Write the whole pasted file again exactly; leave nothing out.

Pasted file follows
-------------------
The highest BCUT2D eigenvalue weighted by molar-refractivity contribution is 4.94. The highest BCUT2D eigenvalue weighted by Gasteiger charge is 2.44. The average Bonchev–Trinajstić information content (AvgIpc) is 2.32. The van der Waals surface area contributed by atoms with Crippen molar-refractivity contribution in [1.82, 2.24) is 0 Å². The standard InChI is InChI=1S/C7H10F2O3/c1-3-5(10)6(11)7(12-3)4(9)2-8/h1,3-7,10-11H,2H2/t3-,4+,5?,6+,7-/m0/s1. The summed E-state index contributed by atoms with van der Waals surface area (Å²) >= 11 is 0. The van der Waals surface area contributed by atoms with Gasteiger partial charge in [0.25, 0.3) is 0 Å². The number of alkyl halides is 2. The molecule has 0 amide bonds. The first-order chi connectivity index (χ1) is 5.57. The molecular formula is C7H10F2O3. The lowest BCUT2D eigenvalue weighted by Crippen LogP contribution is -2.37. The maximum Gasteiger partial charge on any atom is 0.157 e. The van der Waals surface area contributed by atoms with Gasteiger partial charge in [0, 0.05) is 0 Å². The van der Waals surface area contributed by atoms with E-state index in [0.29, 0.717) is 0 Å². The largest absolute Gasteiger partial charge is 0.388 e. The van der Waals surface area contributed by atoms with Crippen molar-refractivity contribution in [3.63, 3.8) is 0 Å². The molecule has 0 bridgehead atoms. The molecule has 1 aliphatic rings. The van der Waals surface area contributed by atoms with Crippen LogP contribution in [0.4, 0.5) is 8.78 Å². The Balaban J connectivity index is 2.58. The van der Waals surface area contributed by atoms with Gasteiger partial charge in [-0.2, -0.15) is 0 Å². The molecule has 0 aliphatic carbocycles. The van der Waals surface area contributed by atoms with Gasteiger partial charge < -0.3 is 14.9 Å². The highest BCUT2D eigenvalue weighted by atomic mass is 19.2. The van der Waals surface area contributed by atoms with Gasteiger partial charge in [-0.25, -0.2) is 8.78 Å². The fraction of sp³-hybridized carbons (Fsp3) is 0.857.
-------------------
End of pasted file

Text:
The highest BCUT2D eigenvalue weighted by molar-refractivity contribution is 4.94. The highest BCUT2D eigenvalue weighted by Gasteiger charge is 2.44. The average Bonchev–Trinajstić information content (AvgIpc) is 2.32. The van der Waals surface area contributed by atoms with Crippen molar-refractivity contribution in [1.82, 2.24) is 0 Å². The standard InChI is InChI=1S/C7H10F2O3/c1-3-5(10)6(11)7(12-3)4(9)2-8/h1,3-7,10-11H,2H2/t3-,4+,5?,6+,7-/m0/s1. The summed E-state index contributed by atoms with van der Waals surface area (Å²) >= 11 is 0. The van der Waals surface area contributed by atoms with Gasteiger partial charge in [0.25, 0.3) is 0 Å². The number of alkyl halides is 2. The molecule has 0 amide bonds. The first-order chi connectivity index (χ1) is 5.57. The molecular formula is C7H10F2O3. The lowest BCUT2D eigenvalue weighted by Crippen LogP contribution is -2.37. The maximum Gasteiger partial charge on any atom is 0.157 e. The van der Waals surface area contributed by atoms with Gasteiger partial charge in [0, 0.05) is 0 Å². The van der Waals surface area contributed by atoms with E-state index in [0.29, 0.717) is 0 Å². The largest absolute Gasteiger partial charge is 0.388 e. The van der Waals surface area contributed by atoms with Crippen molar-refractivity contribution in [3.63, 3.8) is 0 Å². The molecule has 0 bridgehead atoms. The molecule has 1 aliphatic rings. The van der Waals surface area contributed by atoms with Crippen LogP contribution in [0.4, 0.5) is 8.78 Å². The Balaban J connectivity index is 2.58. The van der Waals surface area contributed by atoms with Gasteiger partial charge in [-0.2, -0.15) is 0 Å². The molecule has 0 aliphatic carbocycles. The van der Waals surface area contributed by atoms with Gasteiger partial charge < -0.3 is 14.9 Å². The highest BCUT2D eigenvalue weighted by atomic mass is 19.2. The van der Waals surface area contributed by atoms with Gasteiger partial charge in [-0.25, -0.2) is 8.78 Å². The fraction of sp³-hybridized carbons (Fsp3) is 0.857.